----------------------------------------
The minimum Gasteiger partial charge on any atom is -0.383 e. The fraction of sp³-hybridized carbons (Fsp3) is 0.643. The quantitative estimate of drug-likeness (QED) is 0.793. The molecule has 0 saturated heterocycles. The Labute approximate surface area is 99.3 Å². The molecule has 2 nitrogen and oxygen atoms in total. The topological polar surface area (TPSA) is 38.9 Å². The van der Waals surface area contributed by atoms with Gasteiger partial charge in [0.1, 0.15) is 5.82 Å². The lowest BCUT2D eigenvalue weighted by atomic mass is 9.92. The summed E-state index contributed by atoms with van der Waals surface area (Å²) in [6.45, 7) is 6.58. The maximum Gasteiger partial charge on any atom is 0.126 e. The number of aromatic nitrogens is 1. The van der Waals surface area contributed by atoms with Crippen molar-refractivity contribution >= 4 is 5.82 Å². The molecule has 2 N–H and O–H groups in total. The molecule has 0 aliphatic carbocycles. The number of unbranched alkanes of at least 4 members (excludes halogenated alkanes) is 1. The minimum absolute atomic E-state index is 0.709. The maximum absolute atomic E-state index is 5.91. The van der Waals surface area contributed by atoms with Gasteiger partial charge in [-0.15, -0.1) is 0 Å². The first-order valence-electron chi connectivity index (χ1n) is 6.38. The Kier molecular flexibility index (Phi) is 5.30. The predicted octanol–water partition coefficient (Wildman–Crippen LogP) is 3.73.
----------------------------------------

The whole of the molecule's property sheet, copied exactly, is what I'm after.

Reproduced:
The minimum Gasteiger partial charge on any atom is -0.383 e. The fraction of sp³-hybridized carbons (Fsp3) is 0.643. The quantitative estimate of drug-likeness (QED) is 0.793. The molecule has 0 saturated heterocycles. The Labute approximate surface area is 99.3 Å². The molecule has 2 nitrogen and oxygen atoms in total. The topological polar surface area (TPSA) is 38.9 Å². The van der Waals surface area contributed by atoms with Gasteiger partial charge in [0.1, 0.15) is 5.82 Å². The lowest BCUT2D eigenvalue weighted by atomic mass is 9.92. The summed E-state index contributed by atoms with van der Waals surface area (Å²) in [6.45, 7) is 6.58. The maximum Gasteiger partial charge on any atom is 0.126 e. The number of aromatic nitrogens is 1. The van der Waals surface area contributed by atoms with Crippen molar-refractivity contribution >= 4 is 5.82 Å². The molecule has 2 N–H and O–H groups in total. The molecule has 0 aliphatic carbocycles. The number of unbranched alkanes of at least 4 members (excludes halogenated alkanes) is 1. The minimum absolute atomic E-state index is 0.709. The maximum absolute atomic E-state index is 5.91. The van der Waals surface area contributed by atoms with Gasteiger partial charge in [-0.15, -0.1) is 0 Å². The first-order valence-electron chi connectivity index (χ1n) is 6.38. The Kier molecular flexibility index (Phi) is 5.30. The predicted octanol–water partition coefficient (Wildman–Crippen LogP) is 3.73.